Defending Democracy in the Cybersphere

Alexander SzantoCamille StewartJeff RathkeJohn FrankNad'a KovalcikovaNemanja MalisevicSarah LohmannStefan HeumannTim StuchteyUlrik Trolle SmedVolkmar Lotz

Photo: Drew Angerer/Getty Images

Strong Democracies Need Strong Partners: Lessons from a German-American Cyber Dialogue

Foreword by Jeff Rathke

On the day that President Donald Trump met with Chancellor Angela Merkel in Washington in April 2018, this Cybersecurity Roundtable on Public-Private Partnershipsmet in Berlin to discuss one of the most pressing issues for the transatlantic relationship. Never has it been more important for old friends to work together to defend against new threats. New cyber intrusions affecting government networks or critical infrastructure highlight the urgency of this issue, but it is equally crucial for the U.S. and Germany to develop an effective, coordinated cyber strategy to keep our democracies strong and protect the integrity of our public discourse.

Over the course of eight months, this German-American working group met in Berlin, Washington, and Brussels to foster a dialogue on an expanding scope of cyber issues. The conversation varied from strengthening early warning and protection against malicious cyber intrusions, to strengthening cooperation and streamlining the methodology for more accurate attribution of cyberattacks. With the upcoming elections in the European Parliament this May, and the United States presidential cycle already beginning, talks on how to ensure election infrastructure is secure and how to make publics aware of misleading information operations were especially important for the working group.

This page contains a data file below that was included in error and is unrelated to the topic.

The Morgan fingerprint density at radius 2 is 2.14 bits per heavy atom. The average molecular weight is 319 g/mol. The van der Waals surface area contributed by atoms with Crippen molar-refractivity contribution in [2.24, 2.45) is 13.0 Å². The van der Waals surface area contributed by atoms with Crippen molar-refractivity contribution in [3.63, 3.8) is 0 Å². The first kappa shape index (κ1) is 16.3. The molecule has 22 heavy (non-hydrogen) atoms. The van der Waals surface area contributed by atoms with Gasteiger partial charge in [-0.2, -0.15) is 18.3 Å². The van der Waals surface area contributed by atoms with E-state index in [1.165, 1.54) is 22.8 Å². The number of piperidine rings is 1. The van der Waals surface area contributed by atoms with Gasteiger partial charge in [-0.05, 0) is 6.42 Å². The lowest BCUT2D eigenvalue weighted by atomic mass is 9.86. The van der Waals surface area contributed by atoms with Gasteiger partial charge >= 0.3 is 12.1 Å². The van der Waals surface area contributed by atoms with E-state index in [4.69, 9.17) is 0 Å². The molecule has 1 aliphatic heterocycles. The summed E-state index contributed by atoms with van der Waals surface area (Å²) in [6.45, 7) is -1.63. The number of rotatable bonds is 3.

Because the cybersphere cannot be divided along national boundaries, there is a growing awareness of the need to act in concert with partners as our countries create cyber regulations affecting trade, defense, and intellectual property. This cooperation is not only important between our legislative, military, and trade representatives. It is also imperative for the private sector to be a part of the cybersecurity policy discussion, because they must often both implement government regulations policies and create the innovation that keep our nations safe and economically secure.

Erecting a firewall between policymakers and leaders of social media platforms or tech companies does not streamline or purify the process of creating cyber norms. Rather, each sector has a crucial role to play in developing cyber standards that ensure protection of democratic processes, civilian populations, critical networks, citizens’ privacy, and fair access.

The future of our societies will depend on how we can resolve these challenges of the digital age. Will we counter them with our allies in concert, fostering a vital civil society while building a strong defense? Or will we counter them alone and uncoordinated?

This core group of participants from the Bundestag, the diplomatic and defense communities, industry, and academia were united that it is essential to address these challenges together. We are indebted to each of the members of the core working group for enriching that cooperation. Our special appreciation goes to Microsoft, for partnering with us on this endeavor, and to the U.S. Embassy in Berlin and Germany’s Coordinator of Transatlantic Cooperation, Peter Beyer, MdB, for their participation and support to this German-American dialogue. It is our hope that this is just the beginning of a longer conversation among old friends resolved to defend democracy in the cybersphere.

CybersecurityBonnie Jenkins